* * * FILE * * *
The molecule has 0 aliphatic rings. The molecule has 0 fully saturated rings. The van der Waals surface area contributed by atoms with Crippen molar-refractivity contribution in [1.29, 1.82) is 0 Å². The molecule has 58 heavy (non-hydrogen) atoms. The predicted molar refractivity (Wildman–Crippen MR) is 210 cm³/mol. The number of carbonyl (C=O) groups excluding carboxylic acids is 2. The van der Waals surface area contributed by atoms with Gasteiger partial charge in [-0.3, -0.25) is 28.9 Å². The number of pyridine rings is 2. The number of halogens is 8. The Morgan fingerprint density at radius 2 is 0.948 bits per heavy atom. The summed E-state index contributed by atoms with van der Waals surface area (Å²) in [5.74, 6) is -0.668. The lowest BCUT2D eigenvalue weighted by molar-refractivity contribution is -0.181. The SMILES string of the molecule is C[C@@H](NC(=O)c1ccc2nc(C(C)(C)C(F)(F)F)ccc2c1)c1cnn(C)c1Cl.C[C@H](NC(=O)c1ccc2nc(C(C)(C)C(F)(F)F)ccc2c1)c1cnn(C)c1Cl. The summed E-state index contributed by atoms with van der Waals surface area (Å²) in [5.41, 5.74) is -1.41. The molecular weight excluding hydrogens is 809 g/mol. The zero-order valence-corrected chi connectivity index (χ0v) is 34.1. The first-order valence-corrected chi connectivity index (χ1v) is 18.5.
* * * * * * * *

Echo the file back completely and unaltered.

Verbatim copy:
The molecule has 0 aliphatic rings. The molecule has 0 fully saturated rings. The van der Waals surface area contributed by atoms with Crippen molar-refractivity contribution in [1.29, 1.82) is 0 Å². The molecule has 58 heavy (non-hydrogen) atoms. The predicted molar refractivity (Wildman–Crippen MR) is 210 cm³/mol. The number of carbonyl (C=O) groups excluding carboxylic acids is 2. The van der Waals surface area contributed by atoms with Gasteiger partial charge in [-0.3, -0.25) is 28.9 Å². The number of pyridine rings is 2. The number of halogens is 8. The Morgan fingerprint density at radius 2 is 0.948 bits per heavy atom. The summed E-state index contributed by atoms with van der Waals surface area (Å²) in [5.74, 6) is -0.668. The lowest BCUT2D eigenvalue weighted by molar-refractivity contribution is -0.181. The SMILES string of the molecule is C[C@@H](NC(=O)c1ccc2nc(C(C)(C)C(F)(F)F)ccc2c1)c1cnn(C)c1Cl.C[C@H](NC(=O)c1ccc2nc(C(C)(C)C(F)(F)F)ccc2c1)c1cnn(C)c1Cl. The summed E-state index contributed by atoms with van der Waals surface area (Å²) in [5.41, 5.74) is -1.41. The molecular weight excluding hydrogens is 809 g/mol. The zero-order valence-corrected chi connectivity index (χ0v) is 34.1. The first-order valence-corrected chi connectivity index (χ1v) is 18.5.